The 2018-2019 school year saw a new addition to the TST campus – the STEAM Lab. (STEAM is an acronym for Science, Technology, Engineering, Art, and Math.) Students from Pre-K to 5th grade come to the lab once a week to explore, build, create, and (hopefully) learn. Even students from Early Childhood, Middle School, and Upper School have access to the lab. Early Childhood has Open Lab for an hour once a week, and the teachers check out materials to take back to the classroom. Middle School students visit to design amusement parks, program robots, and design projects to print on the FlashForge 3D printers. Upper School students visit to 3D print…their designs, design and print vinyl stickers for their Chromebooks on the Cricut Maker, fly drones, or learn to solder.
As the year progresses, these students learn about the engineering design process. They work on circuits, they build banana pianos, and they program robots. Their vocabularies start to include new words such as gravity, force, open and closed circuits, and coding. One of the favorite lessons last year was one where first-graders built Lego ramps of different sizes and then made predictions as to how far their cars would travel on each ramp. Next, they recorded their results and compared them using graphs. Finally, they added more bricks to their cars and tested to see if they could increase the distance traveled. Naturally, lots of other objects made their way down the ramps as they continued to experiment on their own.
Students at all grade levels are building robots and learning to program them to perform different tasks. The robots can do things such as sing, flash different color lights, pull and push objects, and even lift things. They will collaborate with other students by combining two robots and programming them to pull heavier objects. While doing so, they practice skills such as sequencing, calculating angles, measuring distances, and one of the most important skills of all – not giving up if something fails to work the first time. Troubleshooting is an extremely important skill; sometimes I have to bite my tongue when a student can’t figure something out right away. The teacher in me wants to immediately jump in and show him or her what he or she is doing wrong, but in the long run, I know it is best to let the student figure it out. Many times students will turn to a classmate for advice. Learning to explain what is wrong in the right words is another crucial skill – defining the problem. Students often realize their mistakes while on this step The lightbulb in their heads suddenly goes off, and their eyes light up!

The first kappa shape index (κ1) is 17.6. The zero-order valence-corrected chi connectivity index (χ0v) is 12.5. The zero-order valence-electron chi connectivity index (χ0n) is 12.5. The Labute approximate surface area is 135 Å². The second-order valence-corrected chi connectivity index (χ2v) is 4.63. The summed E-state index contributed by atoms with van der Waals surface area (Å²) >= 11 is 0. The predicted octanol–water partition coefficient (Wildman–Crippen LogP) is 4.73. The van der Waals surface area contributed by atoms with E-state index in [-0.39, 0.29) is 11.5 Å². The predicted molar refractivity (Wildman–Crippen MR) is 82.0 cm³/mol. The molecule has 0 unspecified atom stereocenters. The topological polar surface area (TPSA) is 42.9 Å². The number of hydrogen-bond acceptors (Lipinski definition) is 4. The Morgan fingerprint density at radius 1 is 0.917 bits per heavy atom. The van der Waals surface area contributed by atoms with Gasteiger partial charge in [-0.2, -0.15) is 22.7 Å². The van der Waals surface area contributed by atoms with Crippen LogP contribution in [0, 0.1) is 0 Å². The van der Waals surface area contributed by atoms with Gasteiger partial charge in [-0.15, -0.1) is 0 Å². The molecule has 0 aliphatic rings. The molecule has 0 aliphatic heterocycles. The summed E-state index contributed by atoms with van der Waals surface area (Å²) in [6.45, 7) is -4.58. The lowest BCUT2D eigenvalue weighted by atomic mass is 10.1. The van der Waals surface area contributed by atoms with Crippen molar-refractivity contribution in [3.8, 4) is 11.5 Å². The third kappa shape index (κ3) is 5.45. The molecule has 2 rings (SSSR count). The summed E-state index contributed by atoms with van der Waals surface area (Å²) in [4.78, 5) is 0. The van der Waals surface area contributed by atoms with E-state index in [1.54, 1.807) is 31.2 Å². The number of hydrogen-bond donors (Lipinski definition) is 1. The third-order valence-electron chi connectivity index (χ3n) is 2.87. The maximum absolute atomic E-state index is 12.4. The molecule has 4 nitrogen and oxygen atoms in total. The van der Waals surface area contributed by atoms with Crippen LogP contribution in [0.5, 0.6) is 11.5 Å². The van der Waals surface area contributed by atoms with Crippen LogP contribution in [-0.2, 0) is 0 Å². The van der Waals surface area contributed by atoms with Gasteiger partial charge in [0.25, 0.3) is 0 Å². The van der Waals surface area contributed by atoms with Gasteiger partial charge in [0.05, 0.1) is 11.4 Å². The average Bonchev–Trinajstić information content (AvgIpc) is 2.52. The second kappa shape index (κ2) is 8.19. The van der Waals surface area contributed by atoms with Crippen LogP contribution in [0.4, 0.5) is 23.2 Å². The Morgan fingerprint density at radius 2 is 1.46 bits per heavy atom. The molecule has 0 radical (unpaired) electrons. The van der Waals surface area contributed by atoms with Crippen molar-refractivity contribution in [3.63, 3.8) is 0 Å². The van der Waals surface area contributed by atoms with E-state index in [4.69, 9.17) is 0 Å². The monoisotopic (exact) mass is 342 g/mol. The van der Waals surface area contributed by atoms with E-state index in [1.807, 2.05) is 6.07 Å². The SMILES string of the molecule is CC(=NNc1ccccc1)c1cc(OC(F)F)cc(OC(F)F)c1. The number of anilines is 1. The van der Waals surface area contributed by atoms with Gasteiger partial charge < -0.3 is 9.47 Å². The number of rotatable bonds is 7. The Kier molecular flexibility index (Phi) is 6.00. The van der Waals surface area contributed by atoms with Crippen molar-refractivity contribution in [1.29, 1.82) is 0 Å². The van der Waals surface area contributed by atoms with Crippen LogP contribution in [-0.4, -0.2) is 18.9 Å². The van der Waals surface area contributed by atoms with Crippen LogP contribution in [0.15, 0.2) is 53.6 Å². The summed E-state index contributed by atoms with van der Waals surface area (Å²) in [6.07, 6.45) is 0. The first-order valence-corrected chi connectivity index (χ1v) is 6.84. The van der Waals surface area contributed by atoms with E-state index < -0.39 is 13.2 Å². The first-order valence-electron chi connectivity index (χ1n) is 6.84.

The STEAM Lab has been a welcome addition to our campus. This summer, using funds from generous donations at the TST Gala Fund- A- Cause, the lab was able to expand. Additional circuitry sets, 3D Printers, robots and more were purchased. Dry erase tables, workbenches, and a Lego wall now make the lab a more inviting and functional place. Another exciting development will be the new TST Outdoor Learning Center. A greenhouse has been ordered, vegetable and herb beds are being installed, and picnic tables will soon arrive. The garden area will also feature The Worm Firm (vermiculture) and two Dual Composting Bins. Students at all levels will have lessons in the garden, and we hope to be able to use some of what we grow in the TST kitchen.
This looks to be an exciting year of growth for Trinity. So many new things are happening, and the students seem to be so excited about learning. I look forward to continuing to work in the STEAM Lab and helping to get the Outdoor Learning Center up and running. I truly think I have the perfect job. The look in the eyes of a child who has suddenly made a discovery or accomplished what he or she thought was impossible is the reason I love teaching at Trinity. Plus, who wouldn’t want to spend a few hours a day playing with LEGOs, robots, and PlayDoh?
TST Curriculm Director